Weight of ammunition matters more in some scenarios than in others.

One of the main advantages of the US military switching from 7.62mm NATO to 5.56mm NATO was the tremendous weight saving. A soldier could carry many more rounds of the smaller caliber ammunition with the same weight load.

For personal carry, my usual load-out is two spare single-stack magazines or one double-stack. My body can’t tell the difference between two magazines each holding eight rounds of .45 ACP, or one holding fifteen to nineteen rounds of 9mm Luger.

We have to adapt to changing times. It used to be when I flew to the West Coast to teach in Washington State or California, I could simply buy ammo there.  In Washington, it has become ridiculously expensive, and in California it is now impossible: to buy ammo there you need to be a resident of that state with a specific state-issued license to purchase ammo.  We can, however, enter the state with our own ammo for our own use.

Since I live on the East Coast I fly to those states. As a general rule, declared ammunition in checked baggage can weigh no more than eleven pounds. For that reason, I don’t take .45s to teach there anymore.

A box of fifty 230 grain .45 ACP cartridges weighs 37.20 ounces. A box of Federal’s American Eagle 9mm 115 grain full metal jacket 9mm weighs 21.80 ounces.  Do the math.

Of late, I’ve been using CCI Blazer aluminum case 115 grain 9mm, for one reason: it weighs less – 18.20 ounces for a box of fifty – so I can bring a little more. On my most recent trip to the Pacific Northwest I was in three states, two of which have ten-round magazine limits, so my pistol was a Springfield Ronin 1911 in “lightweight Commander” format, with ten-round Wilson Combat magazines, and the training ammo was 9mm aluminum Blazer.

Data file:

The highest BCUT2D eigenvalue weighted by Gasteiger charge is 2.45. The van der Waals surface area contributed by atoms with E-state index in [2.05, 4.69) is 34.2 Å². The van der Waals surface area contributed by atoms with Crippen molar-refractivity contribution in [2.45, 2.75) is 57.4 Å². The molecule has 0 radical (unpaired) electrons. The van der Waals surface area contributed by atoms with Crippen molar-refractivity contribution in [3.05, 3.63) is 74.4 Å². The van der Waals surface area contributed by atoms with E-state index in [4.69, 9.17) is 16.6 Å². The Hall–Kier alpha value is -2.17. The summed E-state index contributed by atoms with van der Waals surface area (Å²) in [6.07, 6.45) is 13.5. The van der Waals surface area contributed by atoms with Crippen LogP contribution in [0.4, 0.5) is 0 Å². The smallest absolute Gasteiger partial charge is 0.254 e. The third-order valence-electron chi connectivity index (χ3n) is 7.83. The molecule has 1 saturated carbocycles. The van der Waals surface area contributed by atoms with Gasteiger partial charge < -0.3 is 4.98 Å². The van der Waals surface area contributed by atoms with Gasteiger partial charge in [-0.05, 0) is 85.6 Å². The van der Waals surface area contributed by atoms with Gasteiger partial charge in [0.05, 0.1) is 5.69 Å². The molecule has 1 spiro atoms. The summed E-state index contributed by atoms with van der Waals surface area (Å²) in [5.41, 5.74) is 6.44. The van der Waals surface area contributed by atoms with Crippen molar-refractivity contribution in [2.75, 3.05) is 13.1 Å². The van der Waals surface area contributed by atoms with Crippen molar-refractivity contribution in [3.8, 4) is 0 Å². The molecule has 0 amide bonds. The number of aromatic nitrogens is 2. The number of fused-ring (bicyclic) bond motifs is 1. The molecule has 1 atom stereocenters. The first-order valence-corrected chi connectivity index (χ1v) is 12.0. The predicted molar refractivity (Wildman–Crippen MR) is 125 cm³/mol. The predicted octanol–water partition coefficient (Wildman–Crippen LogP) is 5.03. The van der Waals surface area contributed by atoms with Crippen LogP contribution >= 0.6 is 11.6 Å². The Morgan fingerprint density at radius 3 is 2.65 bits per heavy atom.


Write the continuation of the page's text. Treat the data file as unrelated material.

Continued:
The ghost of Jeff Cooper, the high priest of the .45, need not fear for my safety in going down to 9mm. My preferred carry load in that gun is the Winchester Ranger-T 127 grain +P+, rated for 1250 foot-seconds out of a 4” barrel. (The Ronin’s barrel is 4.25”.) That’s about the same as the legendary 125 grain .357 Magnum out of a short (2.0-2.5”) barrel if not a little more.

The blue states will continue to pass stupid laws. Those of us who live by Logic will continue to “improvise, adapt, and overcome.”


  1. That’s great for you, but those of us who are not LEO’s have to be disarmed, when traveling to blue states. I have no intention to ever travel to an east coast, or left coast state ever again..

  2. Mas,

    If it fits into your travel plans, Alaska Airlines allows you to take up to 50 pounds of ammunition per passenger. However, Alaska Airlines is extremely “woke”.

    Be sure to check with tsa.gov when traveling with firearms and ammunition and your airline’s section on traveling with firearms and ammunition.

  3. Well stated and on point as usual sir !
    Thank you for your years of service to the Law Enforcement community and all of the Patriots God Bless !

  4. California ammo laws are very hard for the traveling shooter. It is true that out of state residents can’t buy ammo from a gun store. However, if you are shooting on a range that has a pro-shop that sells ammo, you may buy ammo there, providing that it is only for use on their range and you don’t leave with any.

    That does mean you are at the mercy of whatever the have at the pro-shop from overpriced factory new and “remanufactured”, to ammo that your pistol doesn’t like.

    I live here in CA, and thinking about taking an out of state class that requires 800 rounds. Do you know if I can ship ammo via UPS/FedEx, as with using your info about flying, I can’t check (carry) enough ammo for the flight. Guess plan B is to buy the ammo there (they don’t have the crazy ammo laws like CA).

    Thanks for the informative article

  5. We left Washington years ago for Arizona some years ago before it got this way and it’s only worsened since then. However we went back for a family event a couple of years ago and were absolutely appalled at what we found. That said, I generally prefer 124 gr in 9mm so try to buy practice stuff accordingly. But I never thought of the Blazer angle until now, thanks Mas.

  6. Mas, I agree what you said about the effectiveness of the modern 9mm. I use to carry .45 ACP or .40 S&W. The 9mm has replaced the .40 completely, but I still keep my .45s around. Due to my age and physical decline my EDC is now a Glock 19. Anybody want to buy some .40 S&W ammo?

    Btw, keep us posted on how the Blazer works out. I won’t use it it in anything other than my AK47 of a pistol – my Glocks.